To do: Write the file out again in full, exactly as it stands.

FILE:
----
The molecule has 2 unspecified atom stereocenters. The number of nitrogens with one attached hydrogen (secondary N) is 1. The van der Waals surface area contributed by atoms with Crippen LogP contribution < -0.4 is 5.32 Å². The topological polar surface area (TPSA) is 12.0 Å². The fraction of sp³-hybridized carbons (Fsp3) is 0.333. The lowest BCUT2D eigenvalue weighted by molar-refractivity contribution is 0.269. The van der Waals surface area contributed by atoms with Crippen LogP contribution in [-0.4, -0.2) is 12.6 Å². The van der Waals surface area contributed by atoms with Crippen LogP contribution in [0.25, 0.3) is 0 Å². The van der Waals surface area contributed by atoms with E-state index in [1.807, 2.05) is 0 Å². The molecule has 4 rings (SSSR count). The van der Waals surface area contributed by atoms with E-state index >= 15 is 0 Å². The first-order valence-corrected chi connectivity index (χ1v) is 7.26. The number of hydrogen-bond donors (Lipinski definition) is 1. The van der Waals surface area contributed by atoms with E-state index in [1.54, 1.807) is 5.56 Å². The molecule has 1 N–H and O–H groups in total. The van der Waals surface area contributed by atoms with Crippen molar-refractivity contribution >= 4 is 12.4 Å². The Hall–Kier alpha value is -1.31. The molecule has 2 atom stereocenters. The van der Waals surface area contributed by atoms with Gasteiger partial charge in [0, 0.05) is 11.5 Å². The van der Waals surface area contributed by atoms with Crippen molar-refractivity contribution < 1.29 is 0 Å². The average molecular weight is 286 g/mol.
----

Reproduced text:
The molecule has 2 unspecified atom stereocenters. The number of nitrogens with one attached hydrogen (secondary N) is 1. The van der Waals surface area contributed by atoms with Crippen LogP contribution < -0.4 is 5.32 Å². The topological polar surface area (TPSA) is 12.0 Å². The fraction of sp³-hybridized carbons (Fsp3) is 0.333. The lowest BCUT2D eigenvalue weighted by molar-refractivity contribution is 0.269. The van der Waals surface area contributed by atoms with Crippen LogP contribution in [-0.4, -0.2) is 12.6 Å². The van der Waals surface area contributed by atoms with Crippen LogP contribution in [0.25, 0.3) is 0 Å². The van der Waals surface area contributed by atoms with E-state index in [1.807, 2.05) is 0 Å². The molecule has 4 rings (SSSR count). The van der Waals surface area contributed by atoms with E-state index >= 15 is 0 Å². The first-order valence-corrected chi connectivity index (χ1v) is 7.26. The number of hydrogen-bond donors (Lipinski definition) is 1. The van der Waals surface area contributed by atoms with E-state index in [1.54, 1.807) is 5.56 Å². The molecule has 1 N–H and O–H groups in total. The van der Waals surface area contributed by atoms with Crippen molar-refractivity contribution >= 4 is 12.4 Å². The Hall–Kier alpha value is -1.31. The molecule has 2 atom stereocenters. The van der Waals surface area contributed by atoms with Gasteiger partial charge in [0, 0.05) is 11.5 Å². The van der Waals surface area contributed by atoms with Crippen molar-refractivity contribution < 1.29 is 0 Å². The average molecular weight is 286 g/mol.